Shrewsbury woman launches appeal for Calais migrants

Shrewsbury | News | Published:

Steph Jones was so moved by the plight of thousands of migrants camping out in Calais that she decided to launch an appeal to help them.

But she quickly became the victim of a torrent of abuse from internet trolls.

Steph is determined to keep smiling and plans this week to personally deliver the items she has collected to the camp known as The Jungle, on the outskirts of the French town.

"I have all sorts of items donated from clothing and sleeping bags to toys and even cash," said Steph, from Herongate, Shrewsbury.

"While some have criticised me, others have really wanted to help out."

Migrants on the railway line at Coquelles near Calais walking towards the Channel Tunnel entrance

Steph said she posted her original appeal on Facebook, but was quickly bombarded with abuse from people saying she should be helping those in her own country.

She has been called naive and told that any collections she makes should be distributed locally and nationally first.

The 30-year-old finance manager said: "I don't really care what they have to say. I know that something has to be done for these people.


"They have been left stranded with nowhere to go. To be fair, while there have been some people who have been horrible about it, the community spirit has been really amazing."

This is the first time Steph has organised such a collection, although she has been involved in other fundraisers in the past.

Although she has now collected enough to fill one van, she is hoping for a last minute push to fill another.

"It has gone so well with the collection that I really think we can fill another van as well as the one we already have," said Steph.


"These items will really make a difference to the people in the camp. I have never done anything like this before and to be honest I am running around like a headless chicken.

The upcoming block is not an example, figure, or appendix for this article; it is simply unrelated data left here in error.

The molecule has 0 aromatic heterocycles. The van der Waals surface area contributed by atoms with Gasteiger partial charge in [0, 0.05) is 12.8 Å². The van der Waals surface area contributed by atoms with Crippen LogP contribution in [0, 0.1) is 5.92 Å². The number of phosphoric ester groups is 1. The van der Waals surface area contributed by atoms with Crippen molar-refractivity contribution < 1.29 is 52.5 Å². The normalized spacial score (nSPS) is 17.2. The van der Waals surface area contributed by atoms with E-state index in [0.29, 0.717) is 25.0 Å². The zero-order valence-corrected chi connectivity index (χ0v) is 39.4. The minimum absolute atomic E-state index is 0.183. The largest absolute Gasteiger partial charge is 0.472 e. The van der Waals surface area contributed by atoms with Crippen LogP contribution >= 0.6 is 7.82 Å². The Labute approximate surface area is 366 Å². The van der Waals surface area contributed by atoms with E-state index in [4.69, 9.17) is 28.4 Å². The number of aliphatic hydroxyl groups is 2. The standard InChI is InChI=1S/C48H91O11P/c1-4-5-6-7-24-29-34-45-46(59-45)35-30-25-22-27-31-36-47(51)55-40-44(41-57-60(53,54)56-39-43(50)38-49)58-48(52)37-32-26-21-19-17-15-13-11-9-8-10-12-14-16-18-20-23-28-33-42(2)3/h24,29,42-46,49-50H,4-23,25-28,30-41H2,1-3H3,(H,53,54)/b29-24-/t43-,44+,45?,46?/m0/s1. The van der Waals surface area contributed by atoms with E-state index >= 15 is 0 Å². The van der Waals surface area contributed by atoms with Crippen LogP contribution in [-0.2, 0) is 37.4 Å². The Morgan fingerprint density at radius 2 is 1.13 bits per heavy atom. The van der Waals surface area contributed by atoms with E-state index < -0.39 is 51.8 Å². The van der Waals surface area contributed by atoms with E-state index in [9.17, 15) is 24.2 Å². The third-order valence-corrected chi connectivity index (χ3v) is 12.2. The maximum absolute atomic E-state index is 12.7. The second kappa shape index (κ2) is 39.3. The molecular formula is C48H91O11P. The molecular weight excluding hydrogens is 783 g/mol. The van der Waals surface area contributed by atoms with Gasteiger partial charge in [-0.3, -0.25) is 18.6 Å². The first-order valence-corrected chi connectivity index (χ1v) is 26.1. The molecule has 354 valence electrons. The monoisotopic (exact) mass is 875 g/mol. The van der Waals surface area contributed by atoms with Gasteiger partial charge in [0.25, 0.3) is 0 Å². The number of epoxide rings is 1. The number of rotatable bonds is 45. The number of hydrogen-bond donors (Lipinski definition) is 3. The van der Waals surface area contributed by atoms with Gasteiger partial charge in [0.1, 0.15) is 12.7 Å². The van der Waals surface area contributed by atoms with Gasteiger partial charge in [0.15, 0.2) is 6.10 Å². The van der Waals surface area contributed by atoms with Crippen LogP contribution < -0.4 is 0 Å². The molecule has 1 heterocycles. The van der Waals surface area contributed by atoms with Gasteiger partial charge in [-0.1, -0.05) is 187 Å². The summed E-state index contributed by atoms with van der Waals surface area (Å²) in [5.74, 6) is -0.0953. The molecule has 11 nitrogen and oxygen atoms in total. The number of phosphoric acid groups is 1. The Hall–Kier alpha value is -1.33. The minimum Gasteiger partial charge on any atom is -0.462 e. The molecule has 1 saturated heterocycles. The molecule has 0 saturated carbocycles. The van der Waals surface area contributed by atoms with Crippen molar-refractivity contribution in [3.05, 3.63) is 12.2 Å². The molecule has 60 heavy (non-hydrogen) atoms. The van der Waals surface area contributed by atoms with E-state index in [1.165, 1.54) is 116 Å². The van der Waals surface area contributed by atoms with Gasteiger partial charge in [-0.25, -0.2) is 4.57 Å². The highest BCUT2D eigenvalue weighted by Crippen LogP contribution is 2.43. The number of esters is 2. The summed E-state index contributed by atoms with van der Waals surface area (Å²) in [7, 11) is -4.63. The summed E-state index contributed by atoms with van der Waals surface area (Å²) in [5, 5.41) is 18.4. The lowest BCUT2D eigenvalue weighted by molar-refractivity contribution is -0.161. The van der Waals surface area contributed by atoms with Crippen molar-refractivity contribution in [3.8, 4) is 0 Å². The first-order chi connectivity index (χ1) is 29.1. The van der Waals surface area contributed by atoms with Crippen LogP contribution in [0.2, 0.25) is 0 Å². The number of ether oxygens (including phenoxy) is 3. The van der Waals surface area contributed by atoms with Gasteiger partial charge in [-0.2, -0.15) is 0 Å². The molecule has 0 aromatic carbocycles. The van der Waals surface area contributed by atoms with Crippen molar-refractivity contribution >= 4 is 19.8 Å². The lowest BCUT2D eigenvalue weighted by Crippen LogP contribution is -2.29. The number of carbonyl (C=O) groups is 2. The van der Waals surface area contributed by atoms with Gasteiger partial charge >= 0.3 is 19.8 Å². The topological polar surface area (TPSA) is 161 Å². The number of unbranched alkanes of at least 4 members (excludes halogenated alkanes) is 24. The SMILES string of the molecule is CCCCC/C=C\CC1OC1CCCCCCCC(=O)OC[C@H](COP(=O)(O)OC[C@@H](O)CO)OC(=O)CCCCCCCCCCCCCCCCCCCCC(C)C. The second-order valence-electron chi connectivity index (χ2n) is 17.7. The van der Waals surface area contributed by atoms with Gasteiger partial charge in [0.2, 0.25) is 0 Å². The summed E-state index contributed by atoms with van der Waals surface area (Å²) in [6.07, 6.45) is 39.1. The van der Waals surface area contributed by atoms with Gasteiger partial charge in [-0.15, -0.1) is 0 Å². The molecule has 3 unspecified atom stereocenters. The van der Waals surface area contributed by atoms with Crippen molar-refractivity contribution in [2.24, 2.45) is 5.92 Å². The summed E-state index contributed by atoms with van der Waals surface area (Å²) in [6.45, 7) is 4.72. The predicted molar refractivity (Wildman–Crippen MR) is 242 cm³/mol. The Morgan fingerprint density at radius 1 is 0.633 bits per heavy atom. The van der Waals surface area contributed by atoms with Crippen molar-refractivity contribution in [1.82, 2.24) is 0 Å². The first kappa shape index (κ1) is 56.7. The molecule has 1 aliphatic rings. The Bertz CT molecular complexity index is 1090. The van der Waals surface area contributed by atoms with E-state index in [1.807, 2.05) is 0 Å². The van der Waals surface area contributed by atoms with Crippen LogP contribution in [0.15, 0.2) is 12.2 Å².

"I saw the camp in Calais on the television and it seems to me that they are stuck in no man's land. I am really concerned as soon winter will start kicking in and the numbers at the camp will continue to grow.

"The way the camp has been portrayed in the media has only shown it in one way.

"This trip will give people the opportunity to see the other side of it. I will be keeping a record of everything that happens and anyone who is interested will be able to hear about it. In my book if people need help they should be able to get it. These people have been stranded in Calais. I am just trying to collect some stuff together to help them out."

If anyone wants to donate anything to Steph's appeal she can be contacted on 07833 492155. She will be setting off for Calais on Thursday.

The Calais Jungle is the nickname given to a series of camps in the vicinity of the French port, where up to 5,000 migrants live while they attempt to enter the United Kingdom illegally by stowing away on lorries, ferries, cars, or trains travelling through the port or the Eurotunnel.

The migrants are a mix of refugees, asylum seekers and economic migrants from Darfur, Afghanistan, Syria, Iraq, Eritrea and other troubled areas of the world.

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